In managing our money, many of us fail to heed a piece of common sense advice: "If it sounds too good to be true, it probably is."
This well-worn adage crossed my mind as I read a recent Reuters article headlined "Singapore's aunties and uncles take risks in hunt for yields".
The article raised questions as to whether not-so-financially-savvy investors here understood the risks they were taking in subscribing to heavily indebted jewellery-to-property group Aspial Corporation's retail bond offering.
The response to that bond offering had been so overwhelming that it enabled the company to upsize the public tranche reserved for retail investors dramatically - from $50 million to $175 million.
Sure, the 5.3 per cent yield offered by Aspial was well above the returns available on savings accounts. But the yield was not so high as to put investors on their guard since it was not significantly higher than the market as a whole.
The fact that the bonds would mature after only four years was another attraction. This is a short enough time span retail investors can live with as they wait to get their money back while enjoying the juicy returns offered.
The Reuters article asks a salient question: How many retail investors really studied the company's financials before hitting the ATMs to apply for the bonds?
Now consider Catalist-listed Apple product reseller EpiCentre: The company set tongues wagging following a report that it had ventured into the crowdfunding space recently to offer an eye-popping yield of 13.5 per cent in trying to raise up to $2 million to be repaid within 12 months.
Considering that there are many ways a listed company can raise money, it is perhaps a tad surprising that it should have to resort to such a drastic measure to borrow a small sum.
As one blogger observed, for EpiCentre to even consider raising money at this price, there must be a compelling reason. "Could they have exhausted other sources of financing? Do they really need cash that urgently?" he asked.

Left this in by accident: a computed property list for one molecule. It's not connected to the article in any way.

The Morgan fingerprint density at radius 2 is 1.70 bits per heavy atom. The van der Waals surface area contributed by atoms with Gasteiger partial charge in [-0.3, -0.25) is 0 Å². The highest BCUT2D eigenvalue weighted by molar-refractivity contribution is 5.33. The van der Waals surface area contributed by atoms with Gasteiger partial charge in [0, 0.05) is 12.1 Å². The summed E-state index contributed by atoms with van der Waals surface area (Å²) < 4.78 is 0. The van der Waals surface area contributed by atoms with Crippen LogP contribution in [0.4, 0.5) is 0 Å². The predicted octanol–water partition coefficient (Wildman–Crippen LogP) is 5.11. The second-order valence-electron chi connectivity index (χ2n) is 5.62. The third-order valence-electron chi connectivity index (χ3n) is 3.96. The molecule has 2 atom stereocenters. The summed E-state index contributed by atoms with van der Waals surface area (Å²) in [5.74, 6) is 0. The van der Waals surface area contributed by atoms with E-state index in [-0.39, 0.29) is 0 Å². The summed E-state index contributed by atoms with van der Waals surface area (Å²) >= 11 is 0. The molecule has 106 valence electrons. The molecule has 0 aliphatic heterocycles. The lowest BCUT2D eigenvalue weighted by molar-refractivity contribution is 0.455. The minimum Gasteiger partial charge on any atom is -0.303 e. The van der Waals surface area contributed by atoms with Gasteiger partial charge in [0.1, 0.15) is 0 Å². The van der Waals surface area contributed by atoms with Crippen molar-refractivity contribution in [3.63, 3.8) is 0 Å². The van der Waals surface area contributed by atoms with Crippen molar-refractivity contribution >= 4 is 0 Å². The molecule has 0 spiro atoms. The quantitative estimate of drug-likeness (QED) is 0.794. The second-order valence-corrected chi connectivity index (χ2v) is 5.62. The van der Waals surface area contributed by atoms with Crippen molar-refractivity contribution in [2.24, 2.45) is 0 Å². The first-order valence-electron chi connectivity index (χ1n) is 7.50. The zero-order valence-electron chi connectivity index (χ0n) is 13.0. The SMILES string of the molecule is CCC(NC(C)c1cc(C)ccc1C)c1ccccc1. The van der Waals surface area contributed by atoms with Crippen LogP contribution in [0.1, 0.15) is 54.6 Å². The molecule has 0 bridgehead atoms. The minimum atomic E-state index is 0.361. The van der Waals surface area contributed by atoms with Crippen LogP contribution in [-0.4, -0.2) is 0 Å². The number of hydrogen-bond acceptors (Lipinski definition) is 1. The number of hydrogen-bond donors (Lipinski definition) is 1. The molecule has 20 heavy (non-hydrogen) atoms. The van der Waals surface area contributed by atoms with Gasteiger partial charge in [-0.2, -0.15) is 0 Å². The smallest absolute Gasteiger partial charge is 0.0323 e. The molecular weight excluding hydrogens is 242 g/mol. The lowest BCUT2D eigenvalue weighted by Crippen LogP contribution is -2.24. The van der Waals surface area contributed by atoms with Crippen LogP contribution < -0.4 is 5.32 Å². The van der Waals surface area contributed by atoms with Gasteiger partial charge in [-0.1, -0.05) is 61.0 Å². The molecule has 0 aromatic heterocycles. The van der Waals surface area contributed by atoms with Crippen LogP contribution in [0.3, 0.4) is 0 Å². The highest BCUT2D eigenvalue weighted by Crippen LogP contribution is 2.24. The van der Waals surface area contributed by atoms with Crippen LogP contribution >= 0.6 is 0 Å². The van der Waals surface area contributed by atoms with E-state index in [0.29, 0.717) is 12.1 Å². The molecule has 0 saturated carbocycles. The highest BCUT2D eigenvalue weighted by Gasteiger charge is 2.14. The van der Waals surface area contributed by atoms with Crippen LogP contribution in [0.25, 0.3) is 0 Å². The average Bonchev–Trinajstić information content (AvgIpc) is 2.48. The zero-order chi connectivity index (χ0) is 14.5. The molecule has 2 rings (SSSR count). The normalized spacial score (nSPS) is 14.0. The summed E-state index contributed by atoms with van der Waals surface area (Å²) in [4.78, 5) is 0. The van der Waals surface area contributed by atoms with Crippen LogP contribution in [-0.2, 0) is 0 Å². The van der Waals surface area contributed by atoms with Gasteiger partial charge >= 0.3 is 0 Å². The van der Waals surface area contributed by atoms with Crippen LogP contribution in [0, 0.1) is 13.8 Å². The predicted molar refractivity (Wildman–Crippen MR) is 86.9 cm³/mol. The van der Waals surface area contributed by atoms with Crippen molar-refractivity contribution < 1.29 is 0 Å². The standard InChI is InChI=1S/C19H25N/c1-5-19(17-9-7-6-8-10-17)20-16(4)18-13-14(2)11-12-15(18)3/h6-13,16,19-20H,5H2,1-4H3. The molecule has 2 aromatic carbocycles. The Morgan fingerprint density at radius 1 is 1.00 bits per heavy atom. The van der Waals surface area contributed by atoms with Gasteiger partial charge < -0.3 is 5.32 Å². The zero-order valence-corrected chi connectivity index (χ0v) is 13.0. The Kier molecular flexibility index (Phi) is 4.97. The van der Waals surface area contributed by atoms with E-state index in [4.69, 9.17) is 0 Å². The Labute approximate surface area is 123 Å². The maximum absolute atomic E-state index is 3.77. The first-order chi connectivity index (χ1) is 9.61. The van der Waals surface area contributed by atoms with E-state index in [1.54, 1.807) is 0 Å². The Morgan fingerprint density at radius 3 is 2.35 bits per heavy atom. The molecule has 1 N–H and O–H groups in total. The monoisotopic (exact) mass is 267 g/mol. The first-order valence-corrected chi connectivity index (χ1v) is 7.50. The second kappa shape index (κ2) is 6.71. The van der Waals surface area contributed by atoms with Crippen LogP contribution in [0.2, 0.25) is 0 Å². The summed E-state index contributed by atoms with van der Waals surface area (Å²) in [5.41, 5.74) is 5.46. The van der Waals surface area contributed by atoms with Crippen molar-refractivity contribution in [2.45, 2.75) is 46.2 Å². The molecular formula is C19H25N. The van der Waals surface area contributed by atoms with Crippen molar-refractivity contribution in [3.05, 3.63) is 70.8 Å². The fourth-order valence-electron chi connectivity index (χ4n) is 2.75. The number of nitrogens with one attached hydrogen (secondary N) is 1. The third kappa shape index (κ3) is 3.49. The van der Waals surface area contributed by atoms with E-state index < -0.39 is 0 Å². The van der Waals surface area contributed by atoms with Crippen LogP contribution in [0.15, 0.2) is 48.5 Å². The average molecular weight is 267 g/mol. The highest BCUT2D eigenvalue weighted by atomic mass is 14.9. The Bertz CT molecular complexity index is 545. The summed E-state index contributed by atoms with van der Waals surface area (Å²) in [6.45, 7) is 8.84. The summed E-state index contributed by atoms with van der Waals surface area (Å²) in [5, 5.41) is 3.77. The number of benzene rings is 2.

For me, the fact that retail investors reacted so differently to the fund-raising exercises by Aspial and EpiCentre is a reflection of their perception on investment risks - that is, the higher the returns, the higher the risks.
While that may be generally true, my question to retail investors is whether they may be too sanguine in applying such a test to all their investment decisions.
Sure, all investors, including myself, would like to enjoy a return which is higher than the paltry payout offered by bank deposits or Singapore Savings Bonds. But we are also wary of the risks we may have to shoulder in achieving it.
As a result, we become suspicious of any investments that offer a yield markedly higher than the rest of the market. We reason that there must be a hidden risk somewhere to account for the higher yield.
But my big concern is to underscore the point that just because a bond yield is priced around the market norm, that does not, in and of itself, make the investment "safe".
I believe an investor still has to do his homework to assess the risks involved before he buys the bond - even more so, if the bond has not been rated by a reputable credit ratings agency, as is the case for many of the newly issued bonds.
At a seminar last year, Mr Andrew Fastow, the former finance chief of failed energy giant Enron, demonstrated how investors could be lulled into a false sense of security by their "safety in numbers" logic.
When he asked for a show of hands from the audience if they thought an investment offering a 10 per cent yield would be risky, he got a response of almost 100 per cent. Then, as he slowly brought the yield level down towards 5 per cent, the number of hands going up started to drop dramatically.
But do lower returns automatically translate into lower risks? Not necessarily.
Take the ill-fated Lehman Brothers-linked minibonds, the toxic structured product which maimed about 9,900 people who lost most or all of their $520 million worth of investments when the bonds turned sour after the US investment bank collapsed eight years ago.
When Lehman first ventured into Singapore in 2006 to sell the toxic product, it touted it as an opportunity for investors to invest in new "bonds" made up of other bonds such as DBS Bank, Singtel, American Express, Citigroup and JPMorgan Chase.
The 5 ½ year note offered retail investors an annual coupon payout of 5.5 per cent if they invested at least US$5,000 in it. That was not exactly the type of yield which would put a newbie investor on his guard, especially when it was sold by a triple-A rated financial institution.